(Verse 10). Moreover, every step we take in the paths of the LORD will be marked by mercy, and according to truth, for those who obey the word, that "keep His covenant and His testimonies".
(Verse 11). Realising the mercy and truth of the LORD the soul can be thoroughly open with God. It does not seek to excuse or minimise its sins; on the contrary, it can say, "Pardon mine iniquity for it is great". The flesh would seek to excuse sin and say, "Pardon mine iniquity for it is small". Only the knowledge that there is grace to meet all the sin, will enable us to own the greatness of our sin. It was the exceeding abundance of the grace that met Paul that enabled him to own that he was the chief of sinners (1 Timothy 1:14, 15).
(Verses 12-14). The acknowledgement of sin and the realisation of the goodness of God, not only leads to meekness, but to the fear of God. A God-fearing man is one who walks in the conscious sense of being in the presence of God, and who owns his responsibility to God. Such will not only have moral discernment between right and wrong, but will discern the path that God marks out for His people in the midst of the surrounding darkness and confusion. The secret of the LORD is with them that fear Him. He gives such to know His mind. They will see clearly that God has promised blessing for His people which will surely be fulfilled however difficult the day and however great the confusion and opposition.
Thus we learn that the condition of soul that is needed to see God's way, to be taught His paths, and to be led in His truth will be found in the one who confesses his sin (8); who is marked by meekness (9); who obeys the word (10), and who walks in the fear of the LORD (12). The flesh is in us and, unless judged and refused, will lead us to justify ourselves rather than confess our sins; will lead to self-importance and self-assertion rather than meekness; will act in self-will rather than obey the word, and has no fear of God.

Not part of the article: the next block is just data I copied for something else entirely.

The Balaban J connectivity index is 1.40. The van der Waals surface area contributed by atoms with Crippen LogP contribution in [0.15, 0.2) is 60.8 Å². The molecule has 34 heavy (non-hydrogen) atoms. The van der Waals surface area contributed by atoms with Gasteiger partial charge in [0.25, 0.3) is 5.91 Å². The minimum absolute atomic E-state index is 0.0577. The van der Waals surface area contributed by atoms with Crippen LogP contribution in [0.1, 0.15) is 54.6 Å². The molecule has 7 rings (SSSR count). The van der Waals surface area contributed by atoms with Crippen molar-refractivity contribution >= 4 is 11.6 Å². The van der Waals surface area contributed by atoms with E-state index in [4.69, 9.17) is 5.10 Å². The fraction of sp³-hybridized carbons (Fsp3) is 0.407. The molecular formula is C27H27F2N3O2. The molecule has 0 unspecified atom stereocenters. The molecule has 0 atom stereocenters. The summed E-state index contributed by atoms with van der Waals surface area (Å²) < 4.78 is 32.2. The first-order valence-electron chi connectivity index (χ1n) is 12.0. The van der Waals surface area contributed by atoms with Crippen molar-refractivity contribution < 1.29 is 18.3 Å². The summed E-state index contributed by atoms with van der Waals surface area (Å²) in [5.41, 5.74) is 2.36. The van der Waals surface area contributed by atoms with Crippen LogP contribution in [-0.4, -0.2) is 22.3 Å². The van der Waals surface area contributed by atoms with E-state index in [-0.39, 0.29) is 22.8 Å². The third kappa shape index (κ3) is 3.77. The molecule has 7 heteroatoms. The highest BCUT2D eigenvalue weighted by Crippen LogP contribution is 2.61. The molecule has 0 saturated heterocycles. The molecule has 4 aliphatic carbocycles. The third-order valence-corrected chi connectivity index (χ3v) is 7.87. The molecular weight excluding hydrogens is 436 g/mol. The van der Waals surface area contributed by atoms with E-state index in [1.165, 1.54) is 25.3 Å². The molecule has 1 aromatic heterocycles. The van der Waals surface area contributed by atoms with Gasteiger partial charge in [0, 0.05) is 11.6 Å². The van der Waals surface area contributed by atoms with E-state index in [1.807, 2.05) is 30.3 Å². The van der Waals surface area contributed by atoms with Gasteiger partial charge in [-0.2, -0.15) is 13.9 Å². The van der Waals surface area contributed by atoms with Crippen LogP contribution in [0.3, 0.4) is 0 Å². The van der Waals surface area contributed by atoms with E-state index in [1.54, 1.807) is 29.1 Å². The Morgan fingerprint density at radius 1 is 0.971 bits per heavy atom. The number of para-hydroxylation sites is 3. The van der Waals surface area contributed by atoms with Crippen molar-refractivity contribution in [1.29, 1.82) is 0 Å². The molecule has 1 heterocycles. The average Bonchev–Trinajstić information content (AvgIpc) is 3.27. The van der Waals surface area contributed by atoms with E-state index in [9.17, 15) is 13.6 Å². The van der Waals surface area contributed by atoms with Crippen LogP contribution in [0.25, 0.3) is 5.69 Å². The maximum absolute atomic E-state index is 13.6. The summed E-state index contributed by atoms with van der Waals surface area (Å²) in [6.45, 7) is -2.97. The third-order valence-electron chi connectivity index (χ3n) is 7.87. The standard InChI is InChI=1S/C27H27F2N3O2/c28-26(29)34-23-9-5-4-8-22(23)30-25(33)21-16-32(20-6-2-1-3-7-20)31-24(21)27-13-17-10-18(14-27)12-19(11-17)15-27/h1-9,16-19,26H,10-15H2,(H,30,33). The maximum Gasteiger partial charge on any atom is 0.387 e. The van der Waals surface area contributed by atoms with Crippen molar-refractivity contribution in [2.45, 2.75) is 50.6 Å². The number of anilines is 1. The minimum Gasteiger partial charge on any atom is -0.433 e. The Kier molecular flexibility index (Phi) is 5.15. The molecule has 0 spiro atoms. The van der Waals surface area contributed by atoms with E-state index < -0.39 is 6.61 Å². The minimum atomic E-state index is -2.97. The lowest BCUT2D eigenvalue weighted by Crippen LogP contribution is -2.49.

ALL UNDER THE EYE OF GOD
(Verses 15-18). From the midst of all his trials the believer looks to God and trusts in the One who is above all. He can say, "Mine eyes are ever toward the LORD". Looking up to the LORD he asks the LORD to look down upon his afflictions, the troubles of his heart and his . . . distressing circumstances.
(Verse 19). Further he asks the LORD to consider his enemies and their cruel hatred. He does not ask the LORD to judge them. To call down judgment upon our enemies may also call down the chastening rod upon ourselves. Far better to spread all before the LORD, and leave the LORD to act according to His perfect wisdom. In this spirit the Apostles acted. In New Testament days, when in the presence of their enemies, they did not invoke the judgment of the LORD, but simply brought their trial before the LORD. "Now Lord, behold their threatenings."
(Verses 20-22). Realising that everything in himself, his circumstances, and his enemies is under the eye of the LORD, he can quietly leave everything with the LORD, trusting in Him to keep his soul, while waiting the time when the LORD will redeem His people from all their troubles.